Pro-Kremlin disinformation outlets claim Russia wants peace, even as it continues to wage its brutal war against Ukraine. Blaming the West and falsely claiming the world is on Russia’s side reveal the Kremlin’s efforts to manipulate the peace narrative. In fact says EUvsDiSiNFO, we have seen this manipulative tactic to reverse the roles of the victim and the aggressor in other pro-Kremlin disinformation cases. This time, the Kremlin deploys it to deny Ukraine’s legitimacy as the victim of aggression and dismiss its striving for peace. If the Kremlin were really interested in peace, it should be willing at least to engage in negotiations with Ukraine, the country that it has invaded repeatedly since 2014.
Source — EUvsDiSiNFO — September 27, 2023 —
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Twenty months have passed since Russia launched its brutal war of aggression against Ukraine. Now, the unconditional triumphalism is all but gone from the Kremlin’s rhetoric and the longer the Russian forces fight to hold onto the temporarily occupied territories in Ukraine, the more the Kremlin talks about peace. In July, Putin claimed that Russia does not reject the idea of peace talks as long as Ukraine accepts its ‘new territorial reality’ – a euphemism for Russia’s occupation of Ukrainian lands.
More recently, Putin said that Russia is ready for a cessation of hostilities, if Ukraine stops trying to liberate its own territory and ceases the counteroffensive. Pro-Russian outlets have also made friendly noises about peace proposals floated by countries whose favour Russia seeks to curry – including China, fellow BRICS members, and states in Africa.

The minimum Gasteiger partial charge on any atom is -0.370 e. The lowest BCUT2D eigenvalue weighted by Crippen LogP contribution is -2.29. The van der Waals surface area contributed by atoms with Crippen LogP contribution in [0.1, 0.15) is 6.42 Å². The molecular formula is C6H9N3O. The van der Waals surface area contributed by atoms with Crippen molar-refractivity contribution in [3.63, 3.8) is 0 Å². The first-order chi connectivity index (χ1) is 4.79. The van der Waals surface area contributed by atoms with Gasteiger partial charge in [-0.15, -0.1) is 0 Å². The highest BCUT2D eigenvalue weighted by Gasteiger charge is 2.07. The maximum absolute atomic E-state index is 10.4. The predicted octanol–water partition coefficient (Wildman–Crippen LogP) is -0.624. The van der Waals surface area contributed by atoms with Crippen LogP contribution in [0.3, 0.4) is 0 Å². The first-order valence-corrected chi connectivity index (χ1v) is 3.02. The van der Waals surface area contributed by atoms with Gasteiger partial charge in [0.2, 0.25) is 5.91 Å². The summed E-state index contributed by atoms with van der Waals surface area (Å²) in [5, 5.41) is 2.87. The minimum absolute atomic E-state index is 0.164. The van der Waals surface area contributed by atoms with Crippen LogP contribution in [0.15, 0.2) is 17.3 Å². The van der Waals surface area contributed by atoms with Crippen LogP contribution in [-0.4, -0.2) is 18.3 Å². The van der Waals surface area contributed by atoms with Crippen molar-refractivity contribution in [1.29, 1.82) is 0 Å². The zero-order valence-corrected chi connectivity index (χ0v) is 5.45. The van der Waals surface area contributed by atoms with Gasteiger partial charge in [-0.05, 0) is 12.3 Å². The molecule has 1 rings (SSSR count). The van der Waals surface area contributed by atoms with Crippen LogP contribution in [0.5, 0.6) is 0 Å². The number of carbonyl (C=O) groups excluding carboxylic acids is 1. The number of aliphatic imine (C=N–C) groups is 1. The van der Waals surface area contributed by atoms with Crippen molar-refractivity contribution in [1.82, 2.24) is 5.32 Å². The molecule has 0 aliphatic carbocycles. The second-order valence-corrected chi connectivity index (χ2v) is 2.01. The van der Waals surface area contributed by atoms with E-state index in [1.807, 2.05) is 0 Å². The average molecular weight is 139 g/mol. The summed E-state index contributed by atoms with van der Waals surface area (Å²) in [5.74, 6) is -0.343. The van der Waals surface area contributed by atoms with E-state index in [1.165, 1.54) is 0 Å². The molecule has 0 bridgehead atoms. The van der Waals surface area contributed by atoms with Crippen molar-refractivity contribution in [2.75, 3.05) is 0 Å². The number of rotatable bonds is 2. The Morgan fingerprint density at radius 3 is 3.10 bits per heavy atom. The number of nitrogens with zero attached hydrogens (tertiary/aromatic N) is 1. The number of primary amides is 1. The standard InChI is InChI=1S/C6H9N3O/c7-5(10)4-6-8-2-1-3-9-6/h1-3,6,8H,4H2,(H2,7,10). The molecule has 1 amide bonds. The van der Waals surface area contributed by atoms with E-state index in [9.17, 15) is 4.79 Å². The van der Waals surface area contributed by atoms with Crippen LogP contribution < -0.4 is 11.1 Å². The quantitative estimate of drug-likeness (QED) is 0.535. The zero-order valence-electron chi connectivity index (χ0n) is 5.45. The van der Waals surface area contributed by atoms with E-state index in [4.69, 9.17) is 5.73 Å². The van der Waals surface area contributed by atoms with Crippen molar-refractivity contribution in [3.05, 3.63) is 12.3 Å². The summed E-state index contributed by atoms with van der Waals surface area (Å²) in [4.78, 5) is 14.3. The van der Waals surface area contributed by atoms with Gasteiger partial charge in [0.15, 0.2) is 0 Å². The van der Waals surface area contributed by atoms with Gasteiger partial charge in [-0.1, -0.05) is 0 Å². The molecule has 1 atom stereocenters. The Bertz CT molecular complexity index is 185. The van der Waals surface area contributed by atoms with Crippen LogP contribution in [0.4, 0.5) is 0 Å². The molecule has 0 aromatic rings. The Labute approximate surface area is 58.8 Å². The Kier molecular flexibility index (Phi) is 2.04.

At the same time, Russian Foreign Minister Sergei Lavrov has crudely dismissed the only path toward a just and sustainable peace in Ukraine – the ten-point peace plan proposed by Kyiv. Such statements go beyond the mere rhetorical device to distract from the fact that Russia offers no credible options for peace, only ultimatums for Ukrainian surrender. In fact, we have seen this manipulative tactic to reverse the roles of the victim and the aggressor in other pro-Kremlin disinformation cases. This time, the Kremlin deploys it to deny Ukraine’s legitimacy as the victim of aggression and dismiss its striving for peace.
So how serious is the Kremlin’s newfound passion for peace? Not very. We can see why by examining a few recent Kremlin narratives that have attempted to frame media discussions around various peace proposals.
The two-faced West
If the Kremlin were interested in peace, it should be willing at least to engage in negotiations with Ukraine, the country that it has invaded repeatedly since 2014. But the Russian leadership routinely rejects any Ukrainian proposals, dismissing Ukraine’s very statehood and sovereignty. The reason is clear – Ukraine’s proposals for a just and sustainable peace call to respect its territorial integrity. This notion directly contradicts Russia’s land grab designs in Ukraine. Hence, pro-Russian commentators insist that Ukraine doesn’t want peace.
Regarding the West, pro-Kremlin disinformation is strangely two-pronged. On the one hand, Russian state-controlled outlets insist that the West doesn’t want peace, allegedly pursuing the war for their own profit and somehow ‘cashing in’ by delivering weapons to Ukraine. On the other hand, more recently, some commentators have claimed that the West is waiting for Ukraine’s counteroffensive to fail before imposing a draconian peace that legitimises Russia’s occupation. According to the Kremlin, the West is tired of providing support and will soon beg for negotiations.
This pro-Kremlin idea – that the West is poised to stab Ukraine in the back – is either a conscious effort to sow distrust between Ukraine and Western countries, or delusional optimism, or a combination of both. The ultimate goal of this blame-shifting game is to distract from the simple fact that Russia is the sole aggressor in Ukraine.